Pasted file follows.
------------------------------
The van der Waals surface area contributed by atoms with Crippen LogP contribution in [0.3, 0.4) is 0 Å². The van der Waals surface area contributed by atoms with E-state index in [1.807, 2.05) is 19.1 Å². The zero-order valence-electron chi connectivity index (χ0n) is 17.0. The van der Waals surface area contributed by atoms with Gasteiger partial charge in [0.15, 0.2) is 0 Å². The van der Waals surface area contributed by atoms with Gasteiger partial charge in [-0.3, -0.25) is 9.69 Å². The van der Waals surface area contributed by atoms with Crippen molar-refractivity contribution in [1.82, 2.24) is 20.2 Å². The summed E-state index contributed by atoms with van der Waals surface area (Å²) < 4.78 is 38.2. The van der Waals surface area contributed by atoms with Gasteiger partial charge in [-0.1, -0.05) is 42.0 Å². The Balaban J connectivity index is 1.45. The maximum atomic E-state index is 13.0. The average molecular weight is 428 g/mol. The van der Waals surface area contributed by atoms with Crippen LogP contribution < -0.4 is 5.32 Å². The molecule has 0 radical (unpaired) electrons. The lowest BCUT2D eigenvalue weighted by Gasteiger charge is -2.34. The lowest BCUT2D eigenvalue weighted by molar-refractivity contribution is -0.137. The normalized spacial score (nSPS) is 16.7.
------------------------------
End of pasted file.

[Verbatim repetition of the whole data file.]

The van der Waals surface area contributed by atoms with Crippen LogP contribution in [0.3, 0.4) is 0 Å². The van der Waals surface area contributed by atoms with E-state index in [1.807, 2.05) is 19.1 Å². The zero-order valence-electron chi connectivity index (χ0n) is 17.0. The van der Waals surface area contributed by atoms with Gasteiger partial charge in [0.15, 0.2) is 0 Å². The van der Waals surface area contributed by atoms with Gasteiger partial charge in [-0.3, -0.25) is 9.69 Å². The van der Waals surface area contributed by atoms with Crippen molar-refractivity contribution in [1.82, 2.24) is 20.2 Å². The summed E-state index contributed by atoms with van der Waals surface area (Å²) < 4.78 is 38.2. The van der Waals surface area contributed by atoms with Gasteiger partial charge in [-0.1, -0.05) is 42.0 Å². The Balaban J connectivity index is 1.45. The maximum atomic E-state index is 13.0. The average molecular weight is 428 g/mol. The van der Waals surface area contributed by atoms with Crippen LogP contribution < -0.4 is 5.32 Å². The molecule has 0 radical (unpaired) electrons. The lowest BCUT2D eigenvalue weighted by Gasteiger charge is -2.34. The lowest BCUT2D eigenvalue weighted by molar-refractivity contribution is -0.137. The normalized spacial score (nSPS) is 16.7.